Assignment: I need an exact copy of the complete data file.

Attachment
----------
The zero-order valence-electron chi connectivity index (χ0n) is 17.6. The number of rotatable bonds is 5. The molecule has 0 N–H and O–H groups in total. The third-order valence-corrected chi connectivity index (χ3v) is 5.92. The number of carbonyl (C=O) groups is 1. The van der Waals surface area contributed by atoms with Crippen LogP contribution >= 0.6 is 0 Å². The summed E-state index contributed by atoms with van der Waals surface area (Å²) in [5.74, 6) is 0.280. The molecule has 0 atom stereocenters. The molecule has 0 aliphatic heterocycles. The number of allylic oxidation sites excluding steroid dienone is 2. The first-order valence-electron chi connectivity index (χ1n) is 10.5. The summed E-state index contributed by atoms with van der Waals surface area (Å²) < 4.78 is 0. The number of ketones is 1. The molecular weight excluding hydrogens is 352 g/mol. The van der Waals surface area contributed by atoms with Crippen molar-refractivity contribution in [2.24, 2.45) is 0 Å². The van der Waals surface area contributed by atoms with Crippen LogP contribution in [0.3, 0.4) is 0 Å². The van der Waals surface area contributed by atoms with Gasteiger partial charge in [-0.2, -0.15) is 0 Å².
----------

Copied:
The zero-order valence-electron chi connectivity index (χ0n) is 17.6. The number of rotatable bonds is 5. The molecule has 0 N–H and O–H groups in total. The third-order valence-corrected chi connectivity index (χ3v) is 5.92. The number of carbonyl (C=O) groups is 1. The van der Waals surface area contributed by atoms with Crippen LogP contribution >= 0.6 is 0 Å². The summed E-state index contributed by atoms with van der Waals surface area (Å²) in [5.74, 6) is 0.280. The molecule has 0 atom stereocenters. The molecule has 0 aliphatic heterocycles. The number of allylic oxidation sites excluding steroid dienone is 2. The first-order valence-electron chi connectivity index (χ1n) is 10.5. The summed E-state index contributed by atoms with van der Waals surface area (Å²) < 4.78 is 0. The number of ketones is 1. The molecular weight excluding hydrogens is 352 g/mol. The van der Waals surface area contributed by atoms with Crippen molar-refractivity contribution in [2.24, 2.45) is 0 Å². The van der Waals surface area contributed by atoms with Crippen LogP contribution in [0.3, 0.4) is 0 Å². The van der Waals surface area contributed by atoms with Gasteiger partial charge in [-0.2, -0.15) is 0 Å².